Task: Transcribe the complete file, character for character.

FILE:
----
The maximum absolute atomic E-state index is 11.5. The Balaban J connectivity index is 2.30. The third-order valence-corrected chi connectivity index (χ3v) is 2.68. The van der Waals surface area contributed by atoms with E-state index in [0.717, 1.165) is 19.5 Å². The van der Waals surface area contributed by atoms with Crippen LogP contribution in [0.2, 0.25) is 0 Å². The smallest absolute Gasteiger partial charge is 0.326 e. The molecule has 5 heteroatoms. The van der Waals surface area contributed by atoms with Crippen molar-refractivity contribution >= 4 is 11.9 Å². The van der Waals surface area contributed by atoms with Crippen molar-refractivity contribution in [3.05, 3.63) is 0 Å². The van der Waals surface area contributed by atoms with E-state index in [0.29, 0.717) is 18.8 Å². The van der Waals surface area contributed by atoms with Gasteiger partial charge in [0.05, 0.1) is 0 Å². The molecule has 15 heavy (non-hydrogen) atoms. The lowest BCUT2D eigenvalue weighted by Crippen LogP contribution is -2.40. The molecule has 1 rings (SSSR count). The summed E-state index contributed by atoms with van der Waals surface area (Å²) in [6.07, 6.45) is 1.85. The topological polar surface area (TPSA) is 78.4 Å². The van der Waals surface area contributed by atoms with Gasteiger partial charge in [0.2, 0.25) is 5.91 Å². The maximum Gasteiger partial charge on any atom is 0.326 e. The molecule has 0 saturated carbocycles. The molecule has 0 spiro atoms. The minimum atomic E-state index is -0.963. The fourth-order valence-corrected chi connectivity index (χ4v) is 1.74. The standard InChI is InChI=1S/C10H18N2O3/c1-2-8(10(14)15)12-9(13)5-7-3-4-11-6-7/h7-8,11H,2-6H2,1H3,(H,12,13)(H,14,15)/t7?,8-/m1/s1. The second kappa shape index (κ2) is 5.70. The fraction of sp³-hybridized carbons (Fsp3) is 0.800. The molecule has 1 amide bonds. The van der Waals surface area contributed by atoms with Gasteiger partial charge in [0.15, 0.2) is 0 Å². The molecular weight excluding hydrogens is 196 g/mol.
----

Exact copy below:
The maximum absolute atomic E-state index is 11.5. The Balaban J connectivity index is 2.30. The third-order valence-corrected chi connectivity index (χ3v) is 2.68. The van der Waals surface area contributed by atoms with E-state index in [0.717, 1.165) is 19.5 Å². The van der Waals surface area contributed by atoms with Crippen LogP contribution in [0.2, 0.25) is 0 Å². The smallest absolute Gasteiger partial charge is 0.326 e. The molecule has 5 heteroatoms. The van der Waals surface area contributed by atoms with Crippen molar-refractivity contribution >= 4 is 11.9 Å². The van der Waals surface area contributed by atoms with Crippen molar-refractivity contribution in [3.05, 3.63) is 0 Å². The van der Waals surface area contributed by atoms with E-state index in [0.29, 0.717) is 18.8 Å². The van der Waals surface area contributed by atoms with Gasteiger partial charge in [0.05, 0.1) is 0 Å². The molecule has 15 heavy (non-hydrogen) atoms. The lowest BCUT2D eigenvalue weighted by Crippen LogP contribution is -2.40. The molecule has 1 rings (SSSR count). The summed E-state index contributed by atoms with van der Waals surface area (Å²) in [6.07, 6.45) is 1.85. The topological polar surface area (TPSA) is 78.4 Å². The van der Waals surface area contributed by atoms with Gasteiger partial charge in [0.2, 0.25) is 5.91 Å². The maximum Gasteiger partial charge on any atom is 0.326 e. The molecule has 0 saturated carbocycles. The molecule has 0 spiro atoms. The minimum atomic E-state index is -0.963. The fourth-order valence-corrected chi connectivity index (χ4v) is 1.74. The standard InChI is InChI=1S/C10H18N2O3/c1-2-8(10(14)15)12-9(13)5-7-3-4-11-6-7/h7-8,11H,2-6H2,1H3,(H,12,13)(H,14,15)/t7?,8-/m1/s1. The second kappa shape index (κ2) is 5.70. The fraction of sp³-hybridized carbons (Fsp3) is 0.800. The molecule has 1 amide bonds. The van der Waals surface area contributed by atoms with Gasteiger partial charge in [0.15, 0.2) is 0 Å². The molecular weight excluding hydrogens is 196 g/mol.